A "nightmare scenario"…
You want to know what it’s like to wear a fifteen-foot set on the head out at Margaret River’s main break, five thousand nautical miles from any sorta land mass that might temper the big south-west swells?
The pro surfer turned real estate agent Mitch Thorson, ranked #16 in the mid-eighties and noted for his jams in big waves, knows.
Last Thursday, he and a few pals were surfing late-arvo Margs, eight-to-twelve feet. Ain’t no soft-tops or fishes out here. Raw deep-water swell.
Mitch had scratched over a twelve-footer and when the spray cleared he saw it, a top-to-bottom fifteen, maybe eighteen-footer.
His first thought? I’m fifty-six years old, I’ve surfed twenty-five footers at Waimea and the outer reefs, sure, but back then I was twenty eight and healthy.
“It’s a bit different when you’re a chubby real estate agent wallowing around at Margarets,” he says.
But he’d been doing a bit of underwater rock running in the lagoon at the Box, he knew it was a fifteen-second period swell and figured he had ten seconds “to get my shit together.”
He took his three deep breaths and got “absolutely smashed, absolutely rag-dolled by this thing that looked like Waimea but the other way around”. His old twelve-foot Creatures leash held, as it would for the following four fifteen-to-eighteen footers.
“Pretty stoked it happened, it was an awesome experience,” says Mitch. “I haven’t been clobbered like that for fifteen years.”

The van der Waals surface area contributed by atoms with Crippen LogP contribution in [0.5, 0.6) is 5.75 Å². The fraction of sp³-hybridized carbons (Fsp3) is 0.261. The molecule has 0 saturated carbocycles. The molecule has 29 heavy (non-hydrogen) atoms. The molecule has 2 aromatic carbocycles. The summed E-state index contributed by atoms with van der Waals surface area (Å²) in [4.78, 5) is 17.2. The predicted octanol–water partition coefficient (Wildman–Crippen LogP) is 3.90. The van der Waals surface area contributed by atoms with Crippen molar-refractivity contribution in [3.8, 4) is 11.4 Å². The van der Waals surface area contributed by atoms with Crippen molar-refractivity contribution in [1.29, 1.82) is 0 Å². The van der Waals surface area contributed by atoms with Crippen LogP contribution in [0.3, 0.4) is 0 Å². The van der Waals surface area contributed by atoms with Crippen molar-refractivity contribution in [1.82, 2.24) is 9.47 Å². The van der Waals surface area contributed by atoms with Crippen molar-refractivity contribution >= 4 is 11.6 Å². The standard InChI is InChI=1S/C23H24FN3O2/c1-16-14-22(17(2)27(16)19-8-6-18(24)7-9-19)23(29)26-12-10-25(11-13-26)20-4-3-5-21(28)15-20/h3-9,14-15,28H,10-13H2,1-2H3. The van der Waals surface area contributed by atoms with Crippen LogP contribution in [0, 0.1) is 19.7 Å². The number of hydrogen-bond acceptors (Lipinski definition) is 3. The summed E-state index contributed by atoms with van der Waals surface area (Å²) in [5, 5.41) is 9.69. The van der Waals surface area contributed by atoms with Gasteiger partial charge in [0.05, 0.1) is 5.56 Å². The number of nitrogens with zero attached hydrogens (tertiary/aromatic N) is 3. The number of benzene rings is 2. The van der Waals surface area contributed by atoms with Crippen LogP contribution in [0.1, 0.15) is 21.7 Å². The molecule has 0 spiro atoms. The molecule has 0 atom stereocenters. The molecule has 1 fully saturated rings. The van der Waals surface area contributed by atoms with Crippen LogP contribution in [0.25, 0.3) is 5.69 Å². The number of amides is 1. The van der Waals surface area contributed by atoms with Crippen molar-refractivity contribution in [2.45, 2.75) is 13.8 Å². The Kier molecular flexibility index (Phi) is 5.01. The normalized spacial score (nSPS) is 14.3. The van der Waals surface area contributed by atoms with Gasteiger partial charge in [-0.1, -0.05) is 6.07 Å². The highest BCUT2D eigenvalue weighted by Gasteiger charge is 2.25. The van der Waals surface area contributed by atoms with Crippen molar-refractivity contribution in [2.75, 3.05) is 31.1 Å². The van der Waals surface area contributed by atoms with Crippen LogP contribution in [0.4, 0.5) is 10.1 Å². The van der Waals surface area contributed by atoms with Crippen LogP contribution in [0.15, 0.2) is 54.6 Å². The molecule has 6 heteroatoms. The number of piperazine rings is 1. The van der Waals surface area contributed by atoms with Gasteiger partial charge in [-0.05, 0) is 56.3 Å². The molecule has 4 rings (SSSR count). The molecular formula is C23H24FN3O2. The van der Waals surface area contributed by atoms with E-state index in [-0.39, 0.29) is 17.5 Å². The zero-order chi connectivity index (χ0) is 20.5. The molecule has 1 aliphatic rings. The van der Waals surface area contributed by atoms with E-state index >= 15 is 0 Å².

Mitch says the surf report was for six-to-eight feet.
Therefore, he says, he won’t be real surprised if the predicted eight-to-ten-foot swell for the opening day of the Margaret River Pro on Sunday, May 3, turns into something that will infuse even the boldest tour professional’s stomach with piles of sick.
He says it ain’t unusual for swells to piggyback each other, turning a supposed three feet into ten as it did a couple of weeks back.
“That’s what’s happening around here,” he says. “There’s the forecast and then there’s what you’re looking at.”
Couple the report, which you can read here, with one of the most active salmon runs in years, reports of a tagged fifteen-foot White hitting one receiver at Meelup on the other side of Cape Naturaliste fifty times, as well as untagged animals “poking there heads up here and there” and, well, who ain’t licking their stank fingers in anticipation.